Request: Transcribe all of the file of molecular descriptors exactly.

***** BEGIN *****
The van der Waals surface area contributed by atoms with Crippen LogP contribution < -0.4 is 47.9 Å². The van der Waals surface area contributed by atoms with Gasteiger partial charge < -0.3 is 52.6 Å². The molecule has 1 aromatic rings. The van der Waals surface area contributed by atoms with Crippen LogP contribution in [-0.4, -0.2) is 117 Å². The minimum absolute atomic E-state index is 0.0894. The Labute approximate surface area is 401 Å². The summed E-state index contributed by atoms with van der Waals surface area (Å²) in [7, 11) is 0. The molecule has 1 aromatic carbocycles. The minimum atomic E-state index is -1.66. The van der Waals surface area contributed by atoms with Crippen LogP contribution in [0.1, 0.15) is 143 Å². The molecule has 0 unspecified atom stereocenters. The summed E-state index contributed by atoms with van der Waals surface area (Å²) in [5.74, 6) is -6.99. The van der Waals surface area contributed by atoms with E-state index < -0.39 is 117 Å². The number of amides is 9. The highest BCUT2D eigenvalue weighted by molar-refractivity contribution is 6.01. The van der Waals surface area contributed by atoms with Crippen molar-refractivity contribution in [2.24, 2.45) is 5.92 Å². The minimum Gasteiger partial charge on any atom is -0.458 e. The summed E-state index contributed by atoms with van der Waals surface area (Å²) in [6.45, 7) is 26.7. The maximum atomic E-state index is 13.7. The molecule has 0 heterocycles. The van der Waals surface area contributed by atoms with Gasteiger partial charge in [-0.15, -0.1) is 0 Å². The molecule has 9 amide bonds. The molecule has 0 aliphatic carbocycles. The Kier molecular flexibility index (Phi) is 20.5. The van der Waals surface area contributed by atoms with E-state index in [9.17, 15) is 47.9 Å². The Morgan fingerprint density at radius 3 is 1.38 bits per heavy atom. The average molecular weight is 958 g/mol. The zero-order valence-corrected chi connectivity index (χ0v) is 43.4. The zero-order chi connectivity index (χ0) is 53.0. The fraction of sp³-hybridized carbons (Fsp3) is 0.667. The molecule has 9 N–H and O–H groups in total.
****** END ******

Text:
The van der Waals surface area contributed by atoms with Crippen LogP contribution < -0.4 is 47.9 Å². The van der Waals surface area contributed by atoms with Gasteiger partial charge < -0.3 is 52.6 Å². The molecule has 1 aromatic rings. The van der Waals surface area contributed by atoms with Crippen LogP contribution in [-0.4, -0.2) is 117 Å². The minimum absolute atomic E-state index is 0.0894. The Labute approximate surface area is 401 Å². The summed E-state index contributed by atoms with van der Waals surface area (Å²) in [7, 11) is 0. The molecule has 1 aromatic carbocycles. The minimum atomic E-state index is -1.66. The van der Waals surface area contributed by atoms with Crippen LogP contribution in [0.1, 0.15) is 143 Å². The molecule has 0 unspecified atom stereocenters. The summed E-state index contributed by atoms with van der Waals surface area (Å²) in [5.74, 6) is -6.99. The van der Waals surface area contributed by atoms with E-state index < -0.39 is 117 Å². The number of amides is 9. The highest BCUT2D eigenvalue weighted by molar-refractivity contribution is 6.01. The van der Waals surface area contributed by atoms with Crippen molar-refractivity contribution in [2.24, 2.45) is 5.92 Å². The minimum Gasteiger partial charge on any atom is -0.458 e. The summed E-state index contributed by atoms with van der Waals surface area (Å²) in [6.45, 7) is 26.7. The maximum atomic E-state index is 13.7. The molecule has 0 heterocycles. The van der Waals surface area contributed by atoms with Gasteiger partial charge in [-0.15, -0.1) is 0 Å². The molecule has 9 amide bonds. The molecule has 0 aliphatic carbocycles. The Kier molecular flexibility index (Phi) is 20.5. The van der Waals surface area contributed by atoms with E-state index in [9.17, 15) is 47.9 Å². The Morgan fingerprint density at radius 3 is 1.38 bits per heavy atom. The average molecular weight is 958 g/mol. The zero-order valence-corrected chi connectivity index (χ0v) is 43.4. The zero-order chi connectivity index (χ0) is 53.0. The fraction of sp³-hybridized carbons (Fsp3) is 0.667. The molecule has 9 N–H and O–H groups in total.